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human passions and appetites, the part of man which most resembles the divinity, ought alone to be implicitly obeyed in a well-governed state.

P. 715. The first address to the citizens of the new colony, is to inculcate the belief of providence and of divine justice, humility, moderation, obedience to the laws, and piety to the gods and to parents: this should be by way of proœmium to the laws; for free men are not to be treated like slaves; they are to be taught and to be persuaded, before they are threatened and punished.

P. 721. The laws of marriage, and the reasons and inducements to observe them, are stated.

P. 722. The necessity and the nature of general and of particular introductions are stated.


adds, that by these means, Δημοκρατια εξ Αριστοκρατιας συνεβαινε. (Politic. L. 2. c. 9.)

P. 714. To σvμpeрov έavтw.] See de Republ. L. 1. p. 338. This was the doctrine of Thrasymachus, and it is in appearance that of Montesquieu in his Esprit des Loix; but this great man did not dare to speak his mind, in a country almost despotically governed, without disguise. Let any one see the amiable picture which Montesquieu draws of freer governments, and, in contrast to it, his idea of a court, and they will not be at a loss to know his real sentiments. That constitution and policy which is founded (as he says himself) on every virtue, must be the only one worthy of human nature.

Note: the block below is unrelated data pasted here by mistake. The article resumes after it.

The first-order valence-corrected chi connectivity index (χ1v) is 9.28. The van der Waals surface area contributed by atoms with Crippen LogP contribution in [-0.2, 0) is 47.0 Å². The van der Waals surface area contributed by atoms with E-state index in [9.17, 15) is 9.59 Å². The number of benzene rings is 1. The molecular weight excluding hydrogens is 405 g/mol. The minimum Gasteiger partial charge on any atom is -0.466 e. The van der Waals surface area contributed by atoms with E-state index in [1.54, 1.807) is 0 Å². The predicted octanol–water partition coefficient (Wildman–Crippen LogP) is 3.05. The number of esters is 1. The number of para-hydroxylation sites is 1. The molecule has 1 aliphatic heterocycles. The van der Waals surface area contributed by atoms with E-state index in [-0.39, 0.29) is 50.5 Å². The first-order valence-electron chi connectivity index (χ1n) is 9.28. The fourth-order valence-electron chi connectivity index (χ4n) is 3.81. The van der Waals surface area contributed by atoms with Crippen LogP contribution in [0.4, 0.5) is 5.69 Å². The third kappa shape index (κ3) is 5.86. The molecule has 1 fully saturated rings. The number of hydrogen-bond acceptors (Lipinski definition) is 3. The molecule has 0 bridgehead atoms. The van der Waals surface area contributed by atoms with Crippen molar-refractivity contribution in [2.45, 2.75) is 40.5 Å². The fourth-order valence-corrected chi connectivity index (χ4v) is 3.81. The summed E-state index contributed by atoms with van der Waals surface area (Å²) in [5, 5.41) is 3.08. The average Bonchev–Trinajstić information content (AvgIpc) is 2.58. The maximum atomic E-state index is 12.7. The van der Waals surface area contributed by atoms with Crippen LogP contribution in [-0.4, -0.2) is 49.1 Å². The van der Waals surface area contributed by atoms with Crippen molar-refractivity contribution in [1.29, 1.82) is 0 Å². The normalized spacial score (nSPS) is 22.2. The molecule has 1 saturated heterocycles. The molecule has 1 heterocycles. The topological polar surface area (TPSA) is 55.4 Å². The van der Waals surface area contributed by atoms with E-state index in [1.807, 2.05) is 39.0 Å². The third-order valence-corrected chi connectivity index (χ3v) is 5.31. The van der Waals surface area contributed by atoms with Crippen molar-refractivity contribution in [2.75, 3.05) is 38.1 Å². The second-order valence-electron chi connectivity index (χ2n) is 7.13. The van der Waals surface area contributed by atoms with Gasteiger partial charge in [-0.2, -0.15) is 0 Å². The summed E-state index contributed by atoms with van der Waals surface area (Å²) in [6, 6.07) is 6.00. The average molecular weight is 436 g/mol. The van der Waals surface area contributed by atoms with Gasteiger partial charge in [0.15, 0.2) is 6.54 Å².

716. Ως φασιν ανθρωπος.] He alludes to a principle of Protagoras (V. Theæt. p. 152.)

720. The method of practising physick in these times is observable.




P. 726. After he has shewed the reason of that duty which men owe to the gods and to their parents, he comes to that duty which we owe to ourselves; and first, of the reverence due to our own i soul; that it consists not in flattering its vanity, nor indulging its pleasures, nor in soothing its indolence, nor in satisfying its avarice.

P. 728. The second honours are due to our body, whose perfection is not placed in excess of strength, of bulk, of swiftness, of beauty, nor even of health, but in a mediocrity of all these qualities; for a redundancy,2 or a deficiency, in any one of them is always prejudicial to the mind.

The same holds with regard to fortune. The folly 1 Παντων των αυτου κτηματων μετα θεους ψυχη θειοτατον, οικειοτατον ον. p. 728.

2 Τα μεν γαρ χαυνους τας ψυχας και θρασειας ποιει, τα δε ταπειναστε και ανελευθερους. p. 728.

3 Η μεν γαρ νεων ακολακευτος ουσια, των δε αναγκαίων μη ενδεής, αυτη πασῶν μουσικωτατη τε και αριστη ξυμφωνουσα γαρ ἡμῖν και ξυναρμοττουσα εις άπαντα άλυπον τον βιον απεργαζεται. p. 729.

of heaping up riches for our children is exposed, as the only valuable inheritance which we can leave them is a respect for virtue. The reverence due to youth is inculcated. True education consists not in precept, but in example.

The duty to relations and to friends: strict justice, hospitality, and compassion, are due to strangers and foreigners, but above all to suppliants.

What is that habit of the mind which best becomes a man of honour and a good citizen. Veracity is the prime virtue. Justice consists in this: not only to do no injury, but to prevent others from doing any, and to assist the magistrate in punishing those who commit them. Temperance and wisdom: the persons who possess these or any other virtues, deserve our praise; those, who impart them to others, and multiply their influence, are worthy of double honours. The use of emulation in a state: the hatefulness of envy and detraction.